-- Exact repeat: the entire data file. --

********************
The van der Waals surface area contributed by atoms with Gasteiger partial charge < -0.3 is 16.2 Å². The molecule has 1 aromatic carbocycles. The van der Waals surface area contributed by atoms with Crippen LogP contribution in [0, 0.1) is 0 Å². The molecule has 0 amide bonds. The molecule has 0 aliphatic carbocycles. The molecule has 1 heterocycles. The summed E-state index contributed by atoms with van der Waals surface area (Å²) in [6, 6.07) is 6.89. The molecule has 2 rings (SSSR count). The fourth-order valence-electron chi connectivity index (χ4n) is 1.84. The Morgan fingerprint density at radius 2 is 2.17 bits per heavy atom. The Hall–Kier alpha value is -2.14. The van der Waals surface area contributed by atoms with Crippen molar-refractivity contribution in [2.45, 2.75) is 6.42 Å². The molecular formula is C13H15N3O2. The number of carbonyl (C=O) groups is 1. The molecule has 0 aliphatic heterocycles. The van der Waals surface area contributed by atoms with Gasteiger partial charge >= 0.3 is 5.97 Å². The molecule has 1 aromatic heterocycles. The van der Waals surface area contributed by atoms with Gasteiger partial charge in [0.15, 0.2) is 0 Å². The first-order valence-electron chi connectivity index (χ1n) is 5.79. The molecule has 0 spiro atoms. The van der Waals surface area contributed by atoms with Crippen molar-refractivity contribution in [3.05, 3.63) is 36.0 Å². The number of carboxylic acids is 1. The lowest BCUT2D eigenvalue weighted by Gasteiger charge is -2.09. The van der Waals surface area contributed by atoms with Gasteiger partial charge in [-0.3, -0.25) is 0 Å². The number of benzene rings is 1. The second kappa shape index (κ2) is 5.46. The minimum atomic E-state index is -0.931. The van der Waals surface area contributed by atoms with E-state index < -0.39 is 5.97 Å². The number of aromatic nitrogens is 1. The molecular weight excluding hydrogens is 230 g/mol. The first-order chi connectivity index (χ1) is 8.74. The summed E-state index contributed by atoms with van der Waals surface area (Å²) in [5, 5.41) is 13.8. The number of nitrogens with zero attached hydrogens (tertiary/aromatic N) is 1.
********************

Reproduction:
The van der Waals surface area contributed by atoms with Gasteiger partial charge < -0.3 is 16.2 Å². The molecule has 1 aromatic carbocycles. The van der Waals surface area contributed by atoms with Crippen LogP contribution in [0, 0.1) is 0 Å². The molecule has 0 amide bonds. The molecule has 0 aliphatic carbocycles. The molecule has 1 heterocycles. The summed E-state index contributed by atoms with van der Waals surface area (Å²) in [6, 6.07) is 6.89. The molecule has 2 rings (SSSR count). The fourth-order valence-electron chi connectivity index (χ4n) is 1.84. The Morgan fingerprint density at radius 2 is 2.17 bits per heavy atom. The Hall–Kier alpha value is -2.14. The van der Waals surface area contributed by atoms with Crippen molar-refractivity contribution in [2.45, 2.75) is 6.42 Å². The molecular formula is C13H15N3O2. The number of carbonyl (C=O) groups is 1. The molecule has 0 aliphatic heterocycles. The van der Waals surface area contributed by atoms with Gasteiger partial charge >= 0.3 is 5.97 Å². The molecule has 1 aromatic heterocycles. The van der Waals surface area contributed by atoms with Gasteiger partial charge in [0.15, 0.2) is 0 Å². The first-order valence-electron chi connectivity index (χ1n) is 5.79. The molecule has 0 spiro atoms. The van der Waals surface area contributed by atoms with Crippen molar-refractivity contribution in [3.05, 3.63) is 36.0 Å². The number of carboxylic acids is 1. The lowest BCUT2D eigenvalue weighted by Gasteiger charge is -2.09. The van der Waals surface area contributed by atoms with Gasteiger partial charge in [-0.3, -0.25) is 0 Å². The number of benzene rings is 1. The second kappa shape index (κ2) is 5.46. The minimum atomic E-state index is -0.931. The van der Waals surface area contributed by atoms with E-state index < -0.39 is 5.97 Å². The number of aromatic nitrogens is 1. The molecular weight excluding hydrogens is 230 g/mol. The first-order chi connectivity index (χ1) is 8.74. The summed E-state index contributed by atoms with van der Waals surface area (Å²) in [5, 5.41) is 13.8. The number of nitrogens with zero attached hydrogens (tertiary/aromatic N) is 1.